Students with fake beards rode bikes around BYU last month to petition the Honor Code rule that prohibits beards. Honor Code policy states that male students are to be clean-shaven, excepting only mustaches as long as they are trimmed above the mouth. While most students accept and follow this rule, others bear grudges or find questionable means to grow approved beards. BYU issues beard waivers to certain individuals for various reasons, including medical concerns or or if a waiver applicant has a bearded part in a play or movie.
The reason for the rule? “Modesty and cleanliness are important values that reflect personal dignity and integrity, through which students, staff, and faculty represent the principles and standards of the Church,” according to the Honor Code website.
In a town that would achieve full Fleet Foxes-level “hipsterdom” if its student residents only had the facial hair to show it, the question rises about if the beard rule is misguided or from another time. Such a question is open for discussion on this forum, but some of the following conflicts will hopefully be helpful, if not interesting. Although few would go so far as to contend whether BYU can enforce this rule, these Supreme Court cases should affirm this right without any doubt.
A policeman in 1976 petitioned his county’s grooming rule all the way through to the Supreme Court in Kelley v. Johnson, claiming that it unconstitutionally deprived him of his liberty. As pertaining to men’s hair, the rule is the same as BYU’s: no beards, no goatees, no hair beyond the collar, only mustaches trimmed above the upper lip. The court decided that the right of personal appearance for a policeman did not supersede the state government’s interest in prohibiting certain kinds of appearances, i.e. beards. Additionally, the court made it clear that as long as the rule provides any rational interest, there’s no questioning it.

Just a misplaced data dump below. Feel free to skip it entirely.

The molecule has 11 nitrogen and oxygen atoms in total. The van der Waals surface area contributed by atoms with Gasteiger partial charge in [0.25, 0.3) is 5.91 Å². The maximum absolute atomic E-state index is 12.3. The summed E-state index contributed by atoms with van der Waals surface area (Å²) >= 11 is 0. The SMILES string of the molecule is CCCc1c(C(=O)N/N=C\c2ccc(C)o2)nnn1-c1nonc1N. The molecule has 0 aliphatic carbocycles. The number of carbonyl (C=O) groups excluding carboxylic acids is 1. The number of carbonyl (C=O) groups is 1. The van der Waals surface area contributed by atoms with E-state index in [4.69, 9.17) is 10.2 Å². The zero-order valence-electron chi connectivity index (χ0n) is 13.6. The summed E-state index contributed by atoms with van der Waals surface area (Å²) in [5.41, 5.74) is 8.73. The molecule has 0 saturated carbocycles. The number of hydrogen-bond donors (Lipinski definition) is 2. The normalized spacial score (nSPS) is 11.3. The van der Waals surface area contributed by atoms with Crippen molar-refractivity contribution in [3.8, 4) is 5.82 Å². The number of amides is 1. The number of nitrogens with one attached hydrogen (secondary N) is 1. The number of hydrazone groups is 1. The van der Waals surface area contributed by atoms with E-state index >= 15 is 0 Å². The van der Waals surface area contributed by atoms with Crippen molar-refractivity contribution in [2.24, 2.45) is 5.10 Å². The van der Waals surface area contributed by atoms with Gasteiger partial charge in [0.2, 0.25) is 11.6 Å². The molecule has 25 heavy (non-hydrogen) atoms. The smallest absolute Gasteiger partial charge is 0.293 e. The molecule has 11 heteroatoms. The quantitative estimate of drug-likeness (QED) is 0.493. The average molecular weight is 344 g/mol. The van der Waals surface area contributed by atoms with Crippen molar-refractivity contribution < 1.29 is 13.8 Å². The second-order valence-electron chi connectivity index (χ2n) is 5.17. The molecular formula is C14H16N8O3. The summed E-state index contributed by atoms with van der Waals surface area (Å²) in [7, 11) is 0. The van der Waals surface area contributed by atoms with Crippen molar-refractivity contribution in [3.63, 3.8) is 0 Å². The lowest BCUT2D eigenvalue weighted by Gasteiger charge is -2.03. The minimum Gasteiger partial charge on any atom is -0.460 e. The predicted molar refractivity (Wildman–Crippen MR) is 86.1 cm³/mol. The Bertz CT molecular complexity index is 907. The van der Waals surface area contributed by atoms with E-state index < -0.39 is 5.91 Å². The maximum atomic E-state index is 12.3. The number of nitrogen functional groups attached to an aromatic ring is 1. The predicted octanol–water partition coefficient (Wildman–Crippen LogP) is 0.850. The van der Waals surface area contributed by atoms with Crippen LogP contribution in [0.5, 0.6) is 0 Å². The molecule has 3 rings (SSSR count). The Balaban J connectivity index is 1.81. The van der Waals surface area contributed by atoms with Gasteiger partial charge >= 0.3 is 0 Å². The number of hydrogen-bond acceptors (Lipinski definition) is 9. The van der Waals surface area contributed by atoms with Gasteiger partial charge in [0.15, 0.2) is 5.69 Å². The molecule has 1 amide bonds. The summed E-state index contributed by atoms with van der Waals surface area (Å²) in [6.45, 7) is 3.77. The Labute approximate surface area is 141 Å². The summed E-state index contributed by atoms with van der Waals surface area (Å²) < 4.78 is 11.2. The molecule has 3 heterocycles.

Of course, policemen are in a different position from students. They are often required to wear uniforms and to refrain from public smoking and active participation in political affairs. By nature of their public office, the police never had much of a claim to personal appearance rights. Standard citizens, like BYU students, assume more of a right to personal appearance. That is, until they consent to a private institution’s grooming standards.
However, part of the argument goes that the ban on beards is antiquated. So, if a 1976 case seems similarly antiquated, is it still relevant? Although it’s hard to argue that it isn’t without arguing that the Supreme Court only rules according to cultural norms rather than the Constitution, there is a much younger, fresher case — one that hasn’t been decided yet.
Just one week ago, at the beginning of the new term, the U.S. Supreme Court heard oral arguments for Holt v. Hobbs, an issue of a Muslim inmate who is challenging an Arkansas state prison rule that bans beards longer than one-quarter inch. The challenge is rooted in the petitioner’s religious objections. Arkansas, on the other hand, states that it has an interest in keeping prisons safe, for long beards are capable of hiding contraband.
This interest would be compelling if we were talking about Dumbledore-size beards, but we’re not — any beard longer than one-quarter inch must be trimmed down. Then again, prisoners seem capable of hiding contraband in the darndest of places. Additionally, the court may consider legislatures as the only institution capable of specifying the exact length at which beards pose a significant safety concern, meaning it would only have the power to strike down or uphold the total ban.
The biggest difference between BYU and Holt — as well as BYU and Kelley — is that Holt is restrained by the state, whereas students are restrained by a private school. This is probably why no one disputes whether or not BYU is able to have a ban. Still, what an interesting comparison! For Holt, it is a religious objection that challenges the rule; for BYU, religion is the reason for the rule. At the very least, it can be said that the rule is based on standards of morality, according to the Honor Code statement.
Of course, hardly any of this speaks to whether BYU should have the rule, only that it can have the rule. Just some food for thought.